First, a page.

Graham Reid | | 6 min read
Should Venice sink beneath the sea, it is possible the city could be reconstructed exactly by referring to the millions of photographs tourists have taken of every palazzo, piazza, corner and calle.
On any given day -- in bitter winter or the smelly humidity of summer -- Venice is crammed with visitors snapping and filming.
Venice’s decaying elegance, arguably an art statement itself, offers so much visual information that photographs become essential prompts to memory.
This is especially true during the Biennale which, in its breath and scope, is an art-fest like no other -- and most of the artists, pavilions and exhibitions thankfully permit photography.
Much of the Biennale, which runs until late November, takes place in the Giardini or nearby Arsenale -- the former a cool garden area of established national pavilions, the latter converted warehouse space on a former military site -- but exhibitions are all around the city and nearby islands.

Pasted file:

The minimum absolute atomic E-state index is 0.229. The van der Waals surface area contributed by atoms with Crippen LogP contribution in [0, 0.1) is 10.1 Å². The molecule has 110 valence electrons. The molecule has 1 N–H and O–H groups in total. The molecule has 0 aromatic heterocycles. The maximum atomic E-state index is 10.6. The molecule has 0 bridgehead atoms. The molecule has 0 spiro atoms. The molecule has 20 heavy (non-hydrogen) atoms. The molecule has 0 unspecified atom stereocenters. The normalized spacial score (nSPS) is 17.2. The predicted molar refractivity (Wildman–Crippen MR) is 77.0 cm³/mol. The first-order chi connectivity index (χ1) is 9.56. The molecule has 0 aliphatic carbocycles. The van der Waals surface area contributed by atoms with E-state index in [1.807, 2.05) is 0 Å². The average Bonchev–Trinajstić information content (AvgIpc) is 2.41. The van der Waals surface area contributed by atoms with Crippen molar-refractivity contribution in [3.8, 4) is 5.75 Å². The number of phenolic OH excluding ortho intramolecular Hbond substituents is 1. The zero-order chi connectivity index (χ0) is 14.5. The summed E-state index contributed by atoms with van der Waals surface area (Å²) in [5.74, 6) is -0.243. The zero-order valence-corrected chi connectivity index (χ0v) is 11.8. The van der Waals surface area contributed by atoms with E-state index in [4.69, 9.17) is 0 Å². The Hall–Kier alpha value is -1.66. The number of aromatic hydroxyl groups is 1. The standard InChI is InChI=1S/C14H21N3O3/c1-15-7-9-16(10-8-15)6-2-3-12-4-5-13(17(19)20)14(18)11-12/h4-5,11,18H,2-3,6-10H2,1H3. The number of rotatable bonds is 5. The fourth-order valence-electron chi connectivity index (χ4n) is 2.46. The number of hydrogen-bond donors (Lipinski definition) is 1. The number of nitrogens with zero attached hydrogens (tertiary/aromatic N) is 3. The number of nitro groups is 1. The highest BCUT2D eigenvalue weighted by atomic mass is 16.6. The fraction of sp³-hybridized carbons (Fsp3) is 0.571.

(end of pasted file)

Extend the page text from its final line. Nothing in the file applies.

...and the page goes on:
Venice also boasts dozens of established galleries (many selling kitsch paintings of the Grand Canal with gondolas but some offering cutting edge contemporary work) as well as the Accademia (from Bellini and Canaletto to Tiepolo and Veronese) and the Peggy Guggenheim Museum with its seminal collection of early 20th century artists (Picasso, Ernst, Dali, Magritte, Braque etc.)